The Arts Council of White Lake may have finally found a location for the latest of its Art Walk Sculptures.
Arts Council representatives and the Whitehall city council discussed the possible location of a suspended “copper fish” sculpture at the council’s Nov. 12 meeting, and may have come up with a mutually agreeable location in city-owned Covell Park which is located along the White River, between White Lake and the river marsh area.
Peter Kuntz of the arts council’s Art Walk Committee, made a presentation to the city council on the recommended location which is about 100 feet north of the White Lake Area Chamber of Commerce depot office and about 300 feet from the visible and colorful Sailboat/Trees sculpture which is also a part of the Art Walk.
A request for that location was tabled by the city council at its Sept. 11 meeting with a request that the arts council review its request.
“We were charged to look at other places for the fish sculpture,” Kuntz opened his presentation. “There is much to be said about the attraction of sculptures and the suitability of sites,” he added. “With all due respect, we concluded this is the choice for the location.”
City Council member Tanya Cabala, who said she is supportive of public art, expressed concerns about locating another sculpture in Covell Park. “I’m not real crazy about putting another one in Covell Park. It may clutter it up. We want to be careful on not having too much of a good thing.”
Specifically, Cabala said she walked the recommended site, and believes a sculpture located there will block a view of the marsh area from the park and the bicycle trail. She said the sculpture could be moved nearby where a tree would be in the background, not the marsh.
The location would be between the bicycle path and the marsh, while the highly visible Sailboat/Trees sculpture is located in the lawn area between the bicycle path and Thompson Street (BR-31).
Council member Orville Smith agreed with Cabala that it would be better to move the sculpture to allow for a view of the marsh.
“We could move it to the right or left,” Kuntz said.
“Pete, I think this (conversation) has been fruitful,” said Mayor Emery Hatch who said before the presentation that the council wouldn’t make a decision on the location at that meeting.
Kuntz said the location by the chamber building would provide the best location for enjoyable viewing of the fish sculpture.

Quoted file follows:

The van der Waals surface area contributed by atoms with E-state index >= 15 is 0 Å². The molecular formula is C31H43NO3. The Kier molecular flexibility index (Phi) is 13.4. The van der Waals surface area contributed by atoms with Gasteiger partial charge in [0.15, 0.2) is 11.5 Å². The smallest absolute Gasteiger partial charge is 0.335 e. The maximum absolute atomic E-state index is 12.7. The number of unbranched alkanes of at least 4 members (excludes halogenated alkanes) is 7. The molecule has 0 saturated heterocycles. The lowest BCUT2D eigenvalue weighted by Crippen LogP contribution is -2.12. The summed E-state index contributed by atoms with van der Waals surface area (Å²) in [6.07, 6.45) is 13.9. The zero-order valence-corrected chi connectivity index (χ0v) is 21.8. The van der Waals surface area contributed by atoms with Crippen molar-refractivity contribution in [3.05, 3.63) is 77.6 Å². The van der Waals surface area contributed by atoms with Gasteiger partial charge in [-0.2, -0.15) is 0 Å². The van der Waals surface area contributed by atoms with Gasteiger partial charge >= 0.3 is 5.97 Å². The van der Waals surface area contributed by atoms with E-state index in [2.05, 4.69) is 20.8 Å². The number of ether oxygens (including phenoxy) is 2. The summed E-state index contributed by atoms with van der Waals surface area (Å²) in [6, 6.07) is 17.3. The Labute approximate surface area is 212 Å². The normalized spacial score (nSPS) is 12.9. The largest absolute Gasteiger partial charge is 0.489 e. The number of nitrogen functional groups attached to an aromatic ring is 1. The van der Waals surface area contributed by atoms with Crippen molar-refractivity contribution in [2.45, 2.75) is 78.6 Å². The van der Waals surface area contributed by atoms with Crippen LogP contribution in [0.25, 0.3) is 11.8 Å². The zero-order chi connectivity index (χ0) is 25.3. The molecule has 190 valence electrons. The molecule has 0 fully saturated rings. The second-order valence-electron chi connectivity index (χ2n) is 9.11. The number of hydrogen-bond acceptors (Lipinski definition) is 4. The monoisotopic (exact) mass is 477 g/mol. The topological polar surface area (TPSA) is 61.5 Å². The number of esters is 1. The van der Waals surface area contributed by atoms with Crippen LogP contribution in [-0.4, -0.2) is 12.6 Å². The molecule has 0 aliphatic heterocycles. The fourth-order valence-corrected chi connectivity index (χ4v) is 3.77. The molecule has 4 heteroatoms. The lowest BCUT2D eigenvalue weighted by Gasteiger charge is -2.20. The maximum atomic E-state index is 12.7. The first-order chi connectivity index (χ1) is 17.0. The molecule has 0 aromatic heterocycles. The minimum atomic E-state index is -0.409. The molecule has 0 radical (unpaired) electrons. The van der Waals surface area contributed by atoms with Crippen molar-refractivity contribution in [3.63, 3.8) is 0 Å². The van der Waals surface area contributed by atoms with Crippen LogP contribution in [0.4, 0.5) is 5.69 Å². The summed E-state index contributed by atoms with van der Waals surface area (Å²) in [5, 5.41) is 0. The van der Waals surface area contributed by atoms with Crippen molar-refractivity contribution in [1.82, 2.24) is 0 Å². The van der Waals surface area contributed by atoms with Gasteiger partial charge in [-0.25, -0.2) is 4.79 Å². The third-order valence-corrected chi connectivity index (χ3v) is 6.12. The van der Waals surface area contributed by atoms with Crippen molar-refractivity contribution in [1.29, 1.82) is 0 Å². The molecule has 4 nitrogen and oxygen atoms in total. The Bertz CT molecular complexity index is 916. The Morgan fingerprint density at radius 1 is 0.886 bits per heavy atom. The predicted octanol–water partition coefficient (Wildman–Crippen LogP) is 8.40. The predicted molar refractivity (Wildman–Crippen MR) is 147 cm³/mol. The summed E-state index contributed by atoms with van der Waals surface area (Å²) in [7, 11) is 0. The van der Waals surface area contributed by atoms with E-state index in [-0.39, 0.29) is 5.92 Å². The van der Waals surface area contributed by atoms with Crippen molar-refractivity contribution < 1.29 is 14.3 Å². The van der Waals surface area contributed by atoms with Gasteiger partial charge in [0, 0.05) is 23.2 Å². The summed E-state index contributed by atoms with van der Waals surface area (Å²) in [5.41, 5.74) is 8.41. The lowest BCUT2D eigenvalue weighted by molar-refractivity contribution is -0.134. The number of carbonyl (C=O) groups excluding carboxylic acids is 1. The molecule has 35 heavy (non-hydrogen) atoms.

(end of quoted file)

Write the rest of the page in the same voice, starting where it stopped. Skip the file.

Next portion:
Material supplied by the arts council, describes the fish sculpture as three, two-dimensional weathered copper representations of three fish, a 10-foot long by three-foot high salmon, and a large mouth bass and bluegill, each three and a half feet long by three-feet high.
Kuntz said the fish will have treated marine plywood backing cut to the shape of the images, and the void between the plywood and the fish would be filled for strength with foam.
The fish images would then be connected to a vertical black pipe to give an effect of the fish floating above the wetland vegetation in the background.
According to a document supplied to the city from the arts councils, considerations for locating the sculpture in Covell Park are: its uniqueness for the area, its placement is at the edge of the part to avoid congestion, a fish sculpture close to White Lake is appropriate since the three species are representative of native fish in the area, if will give a visual transition from the tailored look of Covell Park to the adjacent natural wetland, the two-dimensional aspect of the sculpture limits its locations and the site is consistent with the arts council’s strategy to locate sculptures where they can be viewed by users of the bicycle trail and a major vehicular thoroughfare.
The arts council has located nine sculptures along the Hart-Montague Bicycle Trail State Park and the White Lake Pathway in the cities of Montague and Whitehall since Oct. 2005. The sculptures have been financially supported by area businesses, organizations and the general public.